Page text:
I've tried also shooting a 5d mkiii at a hockey game previously and despite it's well regarded tracking system, it didn't work that much better! A close friend with a 1ds who shoots hockey games for a living over in Canada recently told me that he still shoots manual for his very reason. I think ultimately depending on the sport, no amount of AF gadgetry will ever replace good old fashioned zone focusing, or human predictive shooting - i.e. manually focusing at a point where you anticipate a player to go next and waiting for him/her to cross your frame.
    That being said, I took the E-M1 to a dog park and the continuous AF+tracking mode gave me great results with a dog running back and forth, the same taking pics of my cousins kids.
    I think the hardware is there to allow for good auto-focus tracking, but as Ming Thein said in his review, a judicious firmware update would probably improve things a lot further. I don't see the E-M1 fully matching a 5d's performance at least in this generation of camera body despite firmware updates. I'm open to being proven wrong though :)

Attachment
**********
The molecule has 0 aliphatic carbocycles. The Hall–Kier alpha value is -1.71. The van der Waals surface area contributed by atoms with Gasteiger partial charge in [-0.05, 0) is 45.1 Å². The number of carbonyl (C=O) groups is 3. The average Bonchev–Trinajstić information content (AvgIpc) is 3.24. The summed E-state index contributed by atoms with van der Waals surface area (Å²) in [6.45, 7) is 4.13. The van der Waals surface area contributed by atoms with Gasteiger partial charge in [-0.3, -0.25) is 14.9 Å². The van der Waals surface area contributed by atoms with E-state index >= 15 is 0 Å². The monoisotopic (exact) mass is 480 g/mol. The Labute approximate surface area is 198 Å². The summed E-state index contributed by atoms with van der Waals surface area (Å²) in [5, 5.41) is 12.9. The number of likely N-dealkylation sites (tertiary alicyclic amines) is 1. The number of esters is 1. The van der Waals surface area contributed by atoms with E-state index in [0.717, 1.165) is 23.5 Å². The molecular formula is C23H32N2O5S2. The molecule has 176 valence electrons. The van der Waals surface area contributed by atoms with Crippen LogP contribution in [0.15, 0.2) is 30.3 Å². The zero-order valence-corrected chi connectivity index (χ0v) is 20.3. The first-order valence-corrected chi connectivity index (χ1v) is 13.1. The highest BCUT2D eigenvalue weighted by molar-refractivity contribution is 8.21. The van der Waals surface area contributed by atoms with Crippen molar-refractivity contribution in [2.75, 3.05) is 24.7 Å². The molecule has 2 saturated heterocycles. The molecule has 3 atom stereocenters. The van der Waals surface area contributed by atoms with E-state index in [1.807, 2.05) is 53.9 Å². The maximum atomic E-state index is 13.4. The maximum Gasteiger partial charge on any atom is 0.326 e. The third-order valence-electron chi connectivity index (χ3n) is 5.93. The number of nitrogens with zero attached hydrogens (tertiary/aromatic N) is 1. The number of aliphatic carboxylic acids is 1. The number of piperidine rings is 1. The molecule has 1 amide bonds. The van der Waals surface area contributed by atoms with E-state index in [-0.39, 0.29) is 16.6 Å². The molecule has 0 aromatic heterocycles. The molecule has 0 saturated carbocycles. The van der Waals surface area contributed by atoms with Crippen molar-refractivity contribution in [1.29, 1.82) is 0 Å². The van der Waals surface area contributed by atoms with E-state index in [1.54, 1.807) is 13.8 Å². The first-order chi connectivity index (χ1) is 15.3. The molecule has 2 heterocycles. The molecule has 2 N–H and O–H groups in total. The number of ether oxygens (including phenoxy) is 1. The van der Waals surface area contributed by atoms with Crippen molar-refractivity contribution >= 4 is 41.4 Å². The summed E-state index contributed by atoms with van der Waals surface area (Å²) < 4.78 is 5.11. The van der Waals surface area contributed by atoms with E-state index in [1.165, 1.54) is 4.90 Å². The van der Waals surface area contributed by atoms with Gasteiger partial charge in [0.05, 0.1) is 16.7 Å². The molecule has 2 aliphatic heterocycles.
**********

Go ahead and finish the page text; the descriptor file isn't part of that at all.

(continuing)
There was a thread in one of the forums here a while back where one of the guys was shooting his E-M1 with the Oly 50-200 SWD and getting fantastic results for motorsports - cars coming towards the camera and moving away from the camera - I think the trick was to set focus priority on the continuous AF in one of the buried sub menu's. I'll try and dig out the thread....
  7. tomO2013

    tomO2013 Mu-43 Top Veteran Subscribing Member

    Oct 28, 2013
    BTW on a totally aside - really great shot Christof. I'd love to see more of your shots from this event. You have me seriously, and I mean seriously, considering the Oly 50-200!!!
  8. marcr1230

    marcr1230 Mu-43 Regular

    Nov 28, 2013
    I think there definitely is a element of lens choice involved - each lens has its own hardware, internal focus motor, and the weight and throw of the components that must move to refocus. I'm hoping that the upcoming 40-150 hits the ball out of the park...
    in the meantime, I will try C-AF only next week, with the following adjustments over this past attempt

    on Menu -> setup (coggy things)
    there are a number of interesting focus related options
    submenu A